Helmed by music director and conductor Scott Terrell, the Philharmonic presents more than 150 concerts and educational programs each year, featuring classical pieces, newer compositions, and well-known guest artists. “Home for the Holidays” is a one-night-only concert of sacred and secular holiday favorites, presented in collaboration with the Lexington Singers, the Diana Evans Dancers, the Scott County High School Brass, the Lexington Catholic High School Choir, the SCAPA Chorus, and the Alluring Handbell Ensemble. In addition, LEX 18 Chief Meteorologist Bill Meck will narrate ’Twas the Night Before Christmas, bringing calm to all stirring creatures and back-sheared anvils.
The Louisville Ballet prides itself on a commitment to dance education within its community, highlighting its dance school as an ideal place to provide movement instruction for toddling tots and graceful grownups alike. Hoofers ages 15 and up can boogie down, up, or backward in time in the adult-division classes, which span all levels of ballet, Zumba, jazz, hip-hop, and tap classes. Classes are held six days a week in the morning, afternoon, and evening. These fun, low-pressure classes present an excellent opportunity to learn new skills, dust off old gym or toe shoes, and meet new people, putting an end to awkward dance battles with your cumbersome coat rack.
Beloved boy bands New Kids on the Block and the Backstreet Boys rev the engines of adoration among droves of fans with their poptastic summer tour. New Kids on the Block has been plucking heartstrings and handcrafting harmonies since 1986, combining a collection of international hits such as "Hangin' Tough" and "Step by Step" with five-part choreography and fashionable duds. Following in their footsteps, the Backstreet Boys began blowing up charts in the '90s, producing a songbook replete with favorites such as "I Want It That Way," "All I Have to Give," and "Everybody (Backstreet's Back)." The NKOTBSB Tour brings both acts together for a songful extravaganza, forming the more perfect union prophesied nearly 50 years ago by the Constitution. The May 25 concert also includes the vocal virtuosity of special guest and American Idol winner Jordin Sparks, adding to an ear-pleasing stew of dulcet melodies sure to soothe the most savage beast or most irascible mail carrier.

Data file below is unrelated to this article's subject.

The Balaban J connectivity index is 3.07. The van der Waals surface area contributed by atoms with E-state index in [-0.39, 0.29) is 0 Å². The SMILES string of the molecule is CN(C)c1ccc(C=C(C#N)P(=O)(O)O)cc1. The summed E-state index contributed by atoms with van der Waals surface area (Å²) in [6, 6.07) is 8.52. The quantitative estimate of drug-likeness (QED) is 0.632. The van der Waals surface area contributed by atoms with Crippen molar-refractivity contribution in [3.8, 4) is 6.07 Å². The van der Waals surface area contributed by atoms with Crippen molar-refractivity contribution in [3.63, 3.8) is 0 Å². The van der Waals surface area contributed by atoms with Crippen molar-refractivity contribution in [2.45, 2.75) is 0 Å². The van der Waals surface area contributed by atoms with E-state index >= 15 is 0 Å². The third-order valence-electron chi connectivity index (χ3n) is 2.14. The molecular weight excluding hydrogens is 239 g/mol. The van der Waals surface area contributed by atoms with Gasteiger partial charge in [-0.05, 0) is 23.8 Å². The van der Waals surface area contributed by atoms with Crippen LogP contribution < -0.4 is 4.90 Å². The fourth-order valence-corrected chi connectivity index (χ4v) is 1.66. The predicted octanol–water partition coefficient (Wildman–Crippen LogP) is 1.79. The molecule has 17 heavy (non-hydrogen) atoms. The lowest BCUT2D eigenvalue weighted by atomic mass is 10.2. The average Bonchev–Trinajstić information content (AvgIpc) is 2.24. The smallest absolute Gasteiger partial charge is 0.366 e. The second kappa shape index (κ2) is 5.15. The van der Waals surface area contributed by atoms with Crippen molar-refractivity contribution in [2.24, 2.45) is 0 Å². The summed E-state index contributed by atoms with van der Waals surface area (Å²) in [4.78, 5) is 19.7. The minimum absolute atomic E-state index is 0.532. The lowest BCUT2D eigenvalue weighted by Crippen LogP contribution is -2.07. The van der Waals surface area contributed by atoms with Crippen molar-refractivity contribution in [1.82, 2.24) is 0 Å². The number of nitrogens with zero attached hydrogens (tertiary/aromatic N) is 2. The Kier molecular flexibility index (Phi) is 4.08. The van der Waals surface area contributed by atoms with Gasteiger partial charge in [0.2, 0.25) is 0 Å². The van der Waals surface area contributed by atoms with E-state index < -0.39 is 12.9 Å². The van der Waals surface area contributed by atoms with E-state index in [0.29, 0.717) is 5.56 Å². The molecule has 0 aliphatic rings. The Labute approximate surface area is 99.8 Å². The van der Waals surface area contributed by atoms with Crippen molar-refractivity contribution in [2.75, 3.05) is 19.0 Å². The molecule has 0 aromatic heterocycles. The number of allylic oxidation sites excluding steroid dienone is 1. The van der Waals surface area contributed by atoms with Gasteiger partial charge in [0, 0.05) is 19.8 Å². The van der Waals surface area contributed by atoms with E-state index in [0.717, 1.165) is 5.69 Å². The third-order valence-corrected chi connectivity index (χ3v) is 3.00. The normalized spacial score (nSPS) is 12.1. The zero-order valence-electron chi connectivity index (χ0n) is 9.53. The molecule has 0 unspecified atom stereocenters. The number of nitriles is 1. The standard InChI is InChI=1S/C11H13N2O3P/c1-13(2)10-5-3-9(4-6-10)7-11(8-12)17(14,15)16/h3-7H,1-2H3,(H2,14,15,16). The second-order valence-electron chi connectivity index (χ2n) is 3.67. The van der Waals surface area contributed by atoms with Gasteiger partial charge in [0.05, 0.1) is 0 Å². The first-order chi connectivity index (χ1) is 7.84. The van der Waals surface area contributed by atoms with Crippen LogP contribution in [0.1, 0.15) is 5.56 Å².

Audiences enjoy cultural euphony amid the Spanish baroque themes of the Louisville Palace. In the lobby, a vaulted ceiling sculpted with historical faces looms above columns that swirl with flashes of cobalt and crimson. Once inside, patrons can marvel at the deep-scarlet proscenium or pull out their collapsible telescopes to gaze at the simulated night sky above.
Many symphony orchestras take themselves very seriously. And while Kentucky Symphony Orchestra is consummately professional, they also regale audiences with unconventional performances that may involve silent films, comedians, country bands, and Civil War–battle reenactments, a formula that has worked for the past 21 seasons.
In support of her high-decibel new album, Rihanna kicks off her hotly anticipated LOUD tour with emphatic gusto and a sizzling roster of special guests. Like an art show at a sundae bar, the LOUD tour floods the senses, enchanting audiences with lavishly designed sets, myriad costume changes, move-busting dancers, and Rihanna's songbook of Grammy magnets. Crooner Cee Lo Green augments the songful offerings with his own vocal talents, and Roc Nation rapper and rhythm scientist J. Cole further helps resuscitate ear drums traumatized by the outside world's blaring car horns and shrill howler monkeys.